The NGO’s unique online research methodology for spying on the trade was further recognized in 2003 when Giovanini won a top award from the United Nations Environment Programme (UNEP), and was praised by the body for his “innovative approach to curbing illegal wildlife trafficking [that] has become a model not only in Latin America, but also for the rest of the developing world.” The award citation congratulated the organization, noting that “creative solutions to one of the world’s biggest illegal trades can only succeed if the root cause — namely poverty — is also tackled.”
Early on, RENCTAS identified the internet not only as a chief medium for trafficking, but also as a means for detecting it all along its shadowy supply chain. Winthrop Carty, a former associate director of the Ash Center for Democratic Governance and Innovation at Harvard University’s Kennedy School of Government, co-authored a study looking into the NGO in 2006.
“RENCTAS was radically different to any other organization I had seen: they were crowdsourcing before the term existed or was widely known,” Carty says. “Through their online citizen reporting mechanism, they were able to aggregate data to reveal and understand the global supply chain for illegal animal trafficking and then leverage that information not only for law enforcement but policy change. At the time, in the early 2000s, this was striking. It was a fascinating marriage between activism, technology and government on a global scale.”
Today, RENCTAS operates with a team of just six permanent, full-time employees, with its main headquarters in the capital, Brasilia. It receives no funding from the Brazilian government, but continues to work across key biomes including the vast Amazon rainforest along with the Cerrado savanna, which covers more than a fifth of Brazil’s territory.
Giovanini says the nonprofit has not only gathered more than three million trafficking messages on Facebook and WhatsApp, but it has also collated data from some 200 animal trafficking organizations, this year alone. “It contains everything you could imagine,” he says. “Everything from turtle’s eggs to lionhead monkeys.” One past RENCTAS study found that 40% of Brazil’s estimated 400 criminal rings smuggling animals are also involved in drug trafficking and other criminal activities.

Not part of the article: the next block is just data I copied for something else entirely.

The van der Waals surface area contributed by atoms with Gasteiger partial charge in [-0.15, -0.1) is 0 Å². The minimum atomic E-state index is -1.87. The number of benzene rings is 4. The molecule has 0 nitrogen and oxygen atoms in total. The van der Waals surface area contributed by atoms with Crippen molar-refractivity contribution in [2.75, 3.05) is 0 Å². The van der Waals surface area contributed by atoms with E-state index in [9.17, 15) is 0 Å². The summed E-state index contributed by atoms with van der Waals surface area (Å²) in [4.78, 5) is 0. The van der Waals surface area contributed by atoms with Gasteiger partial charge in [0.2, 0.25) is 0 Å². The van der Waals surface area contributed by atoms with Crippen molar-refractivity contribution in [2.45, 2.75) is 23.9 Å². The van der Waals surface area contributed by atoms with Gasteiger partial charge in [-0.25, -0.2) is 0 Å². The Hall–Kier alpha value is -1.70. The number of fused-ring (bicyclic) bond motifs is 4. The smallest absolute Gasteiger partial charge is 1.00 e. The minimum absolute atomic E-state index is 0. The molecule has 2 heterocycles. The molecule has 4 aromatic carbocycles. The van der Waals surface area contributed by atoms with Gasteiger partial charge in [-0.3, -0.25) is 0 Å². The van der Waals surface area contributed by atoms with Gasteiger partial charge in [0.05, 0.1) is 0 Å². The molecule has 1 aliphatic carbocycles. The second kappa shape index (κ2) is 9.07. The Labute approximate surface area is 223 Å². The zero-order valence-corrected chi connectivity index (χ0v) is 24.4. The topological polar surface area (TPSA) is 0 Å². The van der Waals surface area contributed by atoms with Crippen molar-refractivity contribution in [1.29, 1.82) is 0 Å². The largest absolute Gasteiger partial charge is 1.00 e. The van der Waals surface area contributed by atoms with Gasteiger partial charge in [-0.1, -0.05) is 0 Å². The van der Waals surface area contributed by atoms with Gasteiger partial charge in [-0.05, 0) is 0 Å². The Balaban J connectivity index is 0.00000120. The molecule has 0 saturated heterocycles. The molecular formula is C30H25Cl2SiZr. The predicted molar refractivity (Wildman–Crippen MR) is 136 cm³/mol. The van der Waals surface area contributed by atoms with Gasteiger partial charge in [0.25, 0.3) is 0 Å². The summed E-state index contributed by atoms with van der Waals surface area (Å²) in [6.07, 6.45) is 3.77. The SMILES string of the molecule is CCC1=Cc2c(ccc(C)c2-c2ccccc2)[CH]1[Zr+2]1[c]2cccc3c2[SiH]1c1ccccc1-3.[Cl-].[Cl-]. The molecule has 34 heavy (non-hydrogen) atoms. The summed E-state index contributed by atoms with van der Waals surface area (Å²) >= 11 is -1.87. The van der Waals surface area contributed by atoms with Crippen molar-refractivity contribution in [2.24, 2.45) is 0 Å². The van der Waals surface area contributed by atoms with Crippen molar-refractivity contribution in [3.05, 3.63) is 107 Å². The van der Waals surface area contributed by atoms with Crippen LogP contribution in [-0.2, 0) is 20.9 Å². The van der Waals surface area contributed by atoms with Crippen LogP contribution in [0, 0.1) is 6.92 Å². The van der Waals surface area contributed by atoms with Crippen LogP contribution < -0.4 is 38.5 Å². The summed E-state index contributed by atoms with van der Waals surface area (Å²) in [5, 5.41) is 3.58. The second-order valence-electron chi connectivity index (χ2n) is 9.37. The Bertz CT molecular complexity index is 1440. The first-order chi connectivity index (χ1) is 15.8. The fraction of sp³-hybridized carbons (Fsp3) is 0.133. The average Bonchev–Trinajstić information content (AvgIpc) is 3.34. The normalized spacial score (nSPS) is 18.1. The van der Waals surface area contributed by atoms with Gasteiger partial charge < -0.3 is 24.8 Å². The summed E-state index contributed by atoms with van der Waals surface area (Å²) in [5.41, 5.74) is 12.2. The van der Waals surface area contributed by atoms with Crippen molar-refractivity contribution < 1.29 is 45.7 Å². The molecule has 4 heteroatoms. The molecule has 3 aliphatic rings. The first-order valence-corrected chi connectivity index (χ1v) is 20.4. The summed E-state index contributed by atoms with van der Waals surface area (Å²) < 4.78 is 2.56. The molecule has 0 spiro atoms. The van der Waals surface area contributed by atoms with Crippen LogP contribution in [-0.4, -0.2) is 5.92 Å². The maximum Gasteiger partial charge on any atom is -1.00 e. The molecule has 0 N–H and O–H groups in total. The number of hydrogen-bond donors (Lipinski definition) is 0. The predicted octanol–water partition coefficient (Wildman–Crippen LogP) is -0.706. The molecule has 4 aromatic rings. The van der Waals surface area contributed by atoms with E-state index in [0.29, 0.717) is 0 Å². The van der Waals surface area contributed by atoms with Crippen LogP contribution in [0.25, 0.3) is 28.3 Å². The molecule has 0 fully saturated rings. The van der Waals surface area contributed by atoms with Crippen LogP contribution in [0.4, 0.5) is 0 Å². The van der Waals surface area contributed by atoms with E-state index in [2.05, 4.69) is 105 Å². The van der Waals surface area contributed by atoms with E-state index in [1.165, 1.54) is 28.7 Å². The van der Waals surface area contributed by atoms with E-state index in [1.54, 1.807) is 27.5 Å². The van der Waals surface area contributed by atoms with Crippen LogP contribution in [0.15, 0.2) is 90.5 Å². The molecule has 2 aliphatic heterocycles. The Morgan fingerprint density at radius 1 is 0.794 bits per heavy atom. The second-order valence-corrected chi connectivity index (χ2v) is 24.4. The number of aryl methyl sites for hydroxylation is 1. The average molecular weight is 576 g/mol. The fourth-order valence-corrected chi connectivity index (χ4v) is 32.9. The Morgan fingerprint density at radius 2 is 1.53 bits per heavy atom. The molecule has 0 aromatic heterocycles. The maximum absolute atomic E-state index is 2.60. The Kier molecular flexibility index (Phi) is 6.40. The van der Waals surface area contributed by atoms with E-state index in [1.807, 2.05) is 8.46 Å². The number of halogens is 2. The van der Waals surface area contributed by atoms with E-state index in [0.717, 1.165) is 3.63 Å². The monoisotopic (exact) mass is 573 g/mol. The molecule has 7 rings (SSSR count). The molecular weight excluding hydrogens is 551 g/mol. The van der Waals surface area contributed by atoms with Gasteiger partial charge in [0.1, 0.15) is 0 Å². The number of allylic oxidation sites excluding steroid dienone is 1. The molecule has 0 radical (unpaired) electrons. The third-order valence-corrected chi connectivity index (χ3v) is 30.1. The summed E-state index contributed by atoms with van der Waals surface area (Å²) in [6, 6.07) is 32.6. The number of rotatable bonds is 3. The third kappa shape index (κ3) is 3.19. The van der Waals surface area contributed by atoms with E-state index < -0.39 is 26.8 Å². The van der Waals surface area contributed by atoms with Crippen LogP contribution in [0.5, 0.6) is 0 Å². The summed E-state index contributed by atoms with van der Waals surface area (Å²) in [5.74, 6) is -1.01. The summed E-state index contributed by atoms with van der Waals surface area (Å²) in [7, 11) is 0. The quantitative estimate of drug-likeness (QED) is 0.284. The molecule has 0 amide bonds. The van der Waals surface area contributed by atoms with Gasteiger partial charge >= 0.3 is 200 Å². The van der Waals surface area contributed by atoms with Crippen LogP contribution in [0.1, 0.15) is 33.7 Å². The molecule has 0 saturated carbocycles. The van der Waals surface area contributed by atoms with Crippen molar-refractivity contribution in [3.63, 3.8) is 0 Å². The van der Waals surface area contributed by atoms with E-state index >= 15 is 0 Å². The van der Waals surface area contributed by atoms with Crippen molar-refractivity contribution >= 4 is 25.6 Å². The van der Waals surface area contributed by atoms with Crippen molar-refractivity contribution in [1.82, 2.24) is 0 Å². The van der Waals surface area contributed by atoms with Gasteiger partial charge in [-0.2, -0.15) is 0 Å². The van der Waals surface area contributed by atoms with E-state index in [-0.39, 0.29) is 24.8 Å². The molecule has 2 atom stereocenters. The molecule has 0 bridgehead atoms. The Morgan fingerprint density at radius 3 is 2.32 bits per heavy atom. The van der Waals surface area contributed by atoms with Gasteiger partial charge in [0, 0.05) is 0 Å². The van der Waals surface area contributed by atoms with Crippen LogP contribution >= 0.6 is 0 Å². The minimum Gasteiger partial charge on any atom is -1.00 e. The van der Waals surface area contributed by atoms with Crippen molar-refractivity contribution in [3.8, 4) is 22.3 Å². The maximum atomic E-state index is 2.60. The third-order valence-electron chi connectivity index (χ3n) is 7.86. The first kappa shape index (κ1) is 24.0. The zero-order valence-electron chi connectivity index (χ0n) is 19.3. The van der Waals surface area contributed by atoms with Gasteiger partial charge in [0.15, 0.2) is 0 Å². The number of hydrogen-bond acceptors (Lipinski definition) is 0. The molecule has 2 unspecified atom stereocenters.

Of the approximately 38 million animals removed from Brazil every year, RENCTAS estimates that only roughly 1 in 10 will ever reach the final consumer — the rest die during capture or in transit, suffering the shock of being ripped from their natural home, starved and abused. The Amazon and Cerrado are the preferred biomes for Brazil’s traffickers, says Giovanini, with primates, reptiles, amphibians, felines and insects among the most targeted groups. He especially cites the example of delicate Brazilian butterflies, captured and fated to decorate colorful polyurethaned toilet lids.
Giovanini says his most recent research has found two species particularly in demand: the double-collared seedeater (Sporophila caerulescens), a small, finch-like songbird with a yellow bill that thrives in the southern Cerrado; and the white-cheeked spider monkey (Ateles marginatus), found across the Amazon basin. “We have seen a lot of them being traded in these online groups,” he says. “If the trafficking continues, it could devastate their populations.”
More recently, RENCTAS has sought to strengthen its international collaboration in the fight against wildlife crime. Sergio Henriques, chair of the IUCN’s Spider and Scorpion Specialist Group and a researcher at London’s Institute of Zoology, has been working with the organization to monitor Brazil’s online spider trade, in particular the trafficking of tarantulas in the Typhochlaena genus.
“The work RENCTAS does on the ground is what allows international researchers like myself, to get a much more accurate understanding of the realities of these conservation challenges,” Henriques says. “They were very accessible from day one, and showed a concern and commitment to the conservation of all wildlife, regardless of looks or size.”
However, Henriques worries that a “crippling lack of funding” for the NGO is an issue, and could hinder further success. “I strongly feel RENCTAS is perfectly positioned to test several conservation approaches, address unanswered scientific questions, conduct more conservation work, and overall tackle many more issues at a larger scale, if they were suitably funded,” he concluded.
RENCTAS prefers keeping its independence and distance from national government, so remains limited in its funding streams. “RENCTAS does not accept any financial resource from the Brazilian government as our independence is a priority for us,” says Giovanini. “We exist based on donations and we really need people’s support to continue our work.”
The work of RENCTAS is more important now than ever: The NGO not only protects animals via its Herculean social media tracking efforts. Scientists worldwide warn that the illegal trade that is draining the Amazon and Cerrado of wildlife, also can spread dangerous zoonotic diseases, with animals shipped out of Brazil a potential source of the world’s next global pandemic.
Banner image: A White-cheeked spider monkey (Ateles marginatus), a Latin American species now threatened by trafficking. Image courtesy of RENCTAS.